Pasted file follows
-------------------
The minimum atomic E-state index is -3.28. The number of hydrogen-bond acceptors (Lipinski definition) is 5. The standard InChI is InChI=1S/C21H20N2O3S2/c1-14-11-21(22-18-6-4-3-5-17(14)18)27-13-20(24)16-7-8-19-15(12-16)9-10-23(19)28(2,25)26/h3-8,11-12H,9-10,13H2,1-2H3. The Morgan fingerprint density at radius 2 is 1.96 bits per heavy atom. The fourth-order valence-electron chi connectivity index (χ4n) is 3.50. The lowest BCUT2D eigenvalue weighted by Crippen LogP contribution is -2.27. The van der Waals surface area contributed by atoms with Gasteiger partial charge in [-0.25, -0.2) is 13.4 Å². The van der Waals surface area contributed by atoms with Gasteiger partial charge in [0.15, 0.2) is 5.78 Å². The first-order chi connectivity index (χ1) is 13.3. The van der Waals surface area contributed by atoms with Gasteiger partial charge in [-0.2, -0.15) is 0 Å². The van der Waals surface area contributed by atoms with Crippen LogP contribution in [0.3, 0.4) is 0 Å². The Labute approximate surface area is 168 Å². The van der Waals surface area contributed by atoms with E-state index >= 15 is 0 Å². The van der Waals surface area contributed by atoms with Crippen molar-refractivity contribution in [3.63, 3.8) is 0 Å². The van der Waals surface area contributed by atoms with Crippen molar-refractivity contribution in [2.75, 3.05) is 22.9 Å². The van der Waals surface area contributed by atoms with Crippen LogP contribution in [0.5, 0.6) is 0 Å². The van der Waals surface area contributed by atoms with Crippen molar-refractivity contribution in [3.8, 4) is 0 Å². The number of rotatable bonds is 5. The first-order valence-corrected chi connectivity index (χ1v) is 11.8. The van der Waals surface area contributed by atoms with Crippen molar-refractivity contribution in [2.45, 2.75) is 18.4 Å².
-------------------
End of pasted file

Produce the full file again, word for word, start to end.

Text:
The minimum atomic E-state index is -3.28. The number of hydrogen-bond acceptors (Lipinski definition) is 5. The standard InChI is InChI=1S/C21H20N2O3S2/c1-14-11-21(22-18-6-4-3-5-17(14)18)27-13-20(24)16-7-8-19-15(12-16)9-10-23(19)28(2,25)26/h3-8,11-12H,9-10,13H2,1-2H3. The Morgan fingerprint density at radius 2 is 1.96 bits per heavy atom. The fourth-order valence-electron chi connectivity index (χ4n) is 3.50. The lowest BCUT2D eigenvalue weighted by Crippen LogP contribution is -2.27. The van der Waals surface area contributed by atoms with Gasteiger partial charge in [-0.25, -0.2) is 13.4 Å². The van der Waals surface area contributed by atoms with Gasteiger partial charge in [0.15, 0.2) is 5.78 Å². The first-order chi connectivity index (χ1) is 13.3. The van der Waals surface area contributed by atoms with Gasteiger partial charge in [-0.2, -0.15) is 0 Å². The van der Waals surface area contributed by atoms with Crippen LogP contribution in [0.3, 0.4) is 0 Å². The Labute approximate surface area is 168 Å². The van der Waals surface area contributed by atoms with E-state index >= 15 is 0 Å². The van der Waals surface area contributed by atoms with Crippen molar-refractivity contribution in [3.63, 3.8) is 0 Å². The van der Waals surface area contributed by atoms with Crippen molar-refractivity contribution in [2.75, 3.05) is 22.9 Å². The van der Waals surface area contributed by atoms with Crippen LogP contribution in [0.5, 0.6) is 0 Å². The van der Waals surface area contributed by atoms with Crippen molar-refractivity contribution in [3.8, 4) is 0 Å². The number of rotatable bonds is 5. The first-order valence-corrected chi connectivity index (χ1v) is 11.8. The van der Waals surface area contributed by atoms with Crippen molar-refractivity contribution in [2.45, 2.75) is 18.4 Å².